It is useful to take a step back and consider what the evidence seems to suggest, and what GR assumes. For example, our puzzle suggests an imbalance in Einstein's field equations: *R*_{μν}−(1/2)*g*_{μν}*R*≠*κT*_{μν}. Specifically, the Ricci scalar curvature exceeds *κ* times the negative trace of the stress–energy tensor , and moreover, the expansion scalar *Θ*^{2} exceeds 3*κ* times the energy density, *Θ*^{2}=9*H*^{2}>3*κρ*. In each case, however, GR predicts an equality. Dark energy, we know, is hypothesized to provide an additional source of energy density with sufficiently negative pressure to balance both of these inequalities. Perhaps, the observational data are evidence of a secular drift in the metric response to matter and radiation, so that no new energy and pressure are required. Instead, the cosmic acceleration is a manifestation of a change in the amount of space–time curvature produced per unit mass on cosmological scales. One can imagine that this might occur in a theory in which the source of curvature in the gravitational field equations is not merely the stress–energy tensor of gravitating matter and radiation, but instead some meta-function *Σ*,
If something like the above is at work, as occurs in a variety of scalar–tensor theories of gravity, then we may expect an enhanced response of metric perturbations to inhomogeneities of the matter. How do we test this idea? Recall that in GR, static Newtonian and longitudinal potentials owing to an ideal fluid source are determined as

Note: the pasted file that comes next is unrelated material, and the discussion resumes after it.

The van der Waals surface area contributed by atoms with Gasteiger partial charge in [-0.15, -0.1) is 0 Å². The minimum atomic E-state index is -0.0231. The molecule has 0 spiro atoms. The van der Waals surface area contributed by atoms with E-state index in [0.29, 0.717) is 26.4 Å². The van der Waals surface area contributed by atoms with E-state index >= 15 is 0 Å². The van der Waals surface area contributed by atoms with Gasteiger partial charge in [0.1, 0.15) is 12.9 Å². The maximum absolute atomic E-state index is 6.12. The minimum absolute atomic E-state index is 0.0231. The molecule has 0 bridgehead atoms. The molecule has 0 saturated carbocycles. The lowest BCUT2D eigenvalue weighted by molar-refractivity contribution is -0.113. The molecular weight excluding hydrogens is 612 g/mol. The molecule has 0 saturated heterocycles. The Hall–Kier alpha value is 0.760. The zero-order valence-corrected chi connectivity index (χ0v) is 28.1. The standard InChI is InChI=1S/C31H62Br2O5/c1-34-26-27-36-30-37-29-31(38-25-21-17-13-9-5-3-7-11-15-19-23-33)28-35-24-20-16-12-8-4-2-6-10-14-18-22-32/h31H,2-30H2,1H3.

where we use the conventions of Ma & Bertschinger [1]. In the cosmological context, if the source energy density and pressure in the above integral equations are replaced by the appropriate meta-functions,
then we might reasonably expect the onset of comic acceleration to coincide with a sign change in the response of *ψ*, since its source is proportional to the (de)acceleration parameter *q*. We may also expect an enhancement in *ϕ* as its source must also grow in order to balance the expansion and acceleration equations implied by GR. Together, these equations imply a change to the Poisson equation and a relationship between the potentials that depends not merely on the material source but also on new, implicit degrees of freedom that control the gravitational response to matter and radiation.

The consequences of this idea have been explored in Daniel *et al.* [2] and elsewhere. (See references therein for context and a longer bibliography.) There, it is conjectured that the gravitational response is such that the background evolution is indistinguishable from that predicted in the cosmological constant plus cold dark matter scenario, but the fluctuation response is different. A new relationship between the Newtonian and longitudinal potentials, a ‘gravitational slip’ or broken equivalence between *ϕ* and *ψ* in the presence of non-relativistic matter, arises as does a new Poisson-like equation,